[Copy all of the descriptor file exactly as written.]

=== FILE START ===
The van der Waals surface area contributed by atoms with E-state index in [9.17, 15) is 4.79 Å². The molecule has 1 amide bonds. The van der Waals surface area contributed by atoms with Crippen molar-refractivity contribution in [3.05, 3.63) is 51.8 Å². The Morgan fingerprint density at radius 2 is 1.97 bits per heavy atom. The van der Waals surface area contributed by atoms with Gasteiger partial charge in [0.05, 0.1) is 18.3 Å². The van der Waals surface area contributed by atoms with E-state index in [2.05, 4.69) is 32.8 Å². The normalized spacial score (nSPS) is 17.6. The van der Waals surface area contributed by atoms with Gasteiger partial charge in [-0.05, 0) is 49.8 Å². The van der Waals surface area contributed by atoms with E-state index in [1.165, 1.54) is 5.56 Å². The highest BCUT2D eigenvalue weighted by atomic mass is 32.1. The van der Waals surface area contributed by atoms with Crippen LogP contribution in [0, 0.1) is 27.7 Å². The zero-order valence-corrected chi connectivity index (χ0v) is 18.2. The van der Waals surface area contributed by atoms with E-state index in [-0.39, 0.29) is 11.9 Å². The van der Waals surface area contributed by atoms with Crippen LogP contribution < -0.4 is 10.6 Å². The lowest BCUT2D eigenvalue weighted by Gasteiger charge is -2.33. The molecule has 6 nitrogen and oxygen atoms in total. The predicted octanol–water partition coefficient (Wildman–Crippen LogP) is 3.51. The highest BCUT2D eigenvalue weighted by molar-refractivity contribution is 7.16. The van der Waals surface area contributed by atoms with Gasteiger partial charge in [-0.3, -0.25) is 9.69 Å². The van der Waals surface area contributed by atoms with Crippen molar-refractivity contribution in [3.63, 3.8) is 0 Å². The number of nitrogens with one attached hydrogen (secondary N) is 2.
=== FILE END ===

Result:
The van der Waals surface area contributed by atoms with E-state index in [9.17, 15) is 4.79 Å². The molecule has 1 amide bonds. The van der Waals surface area contributed by atoms with Crippen molar-refractivity contribution in [3.05, 3.63) is 51.8 Å². The Morgan fingerprint density at radius 2 is 1.97 bits per heavy atom. The van der Waals surface area contributed by atoms with Gasteiger partial charge in [0.05, 0.1) is 18.3 Å². The van der Waals surface area contributed by atoms with E-state index in [2.05, 4.69) is 32.8 Å². The normalized spacial score (nSPS) is 17.6. The van der Waals surface area contributed by atoms with Gasteiger partial charge in [-0.05, 0) is 49.8 Å². The van der Waals surface area contributed by atoms with E-state index in [1.165, 1.54) is 5.56 Å². The highest BCUT2D eigenvalue weighted by atomic mass is 32.1. The van der Waals surface area contributed by atoms with Crippen LogP contribution in [0, 0.1) is 27.7 Å². The zero-order valence-corrected chi connectivity index (χ0v) is 18.2. The van der Waals surface area contributed by atoms with E-state index in [-0.39, 0.29) is 11.9 Å². The van der Waals surface area contributed by atoms with Crippen LogP contribution < -0.4 is 10.6 Å². The lowest BCUT2D eigenvalue weighted by Gasteiger charge is -2.33. The molecule has 6 nitrogen and oxygen atoms in total. The predicted octanol–water partition coefficient (Wildman–Crippen LogP) is 3.51. The highest BCUT2D eigenvalue weighted by molar-refractivity contribution is 7.16. The van der Waals surface area contributed by atoms with Gasteiger partial charge in [-0.3, -0.25) is 9.69 Å². The van der Waals surface area contributed by atoms with Crippen molar-refractivity contribution in [3.63, 3.8) is 0 Å². The number of nitrogens with one attached hydrogen (secondary N) is 2.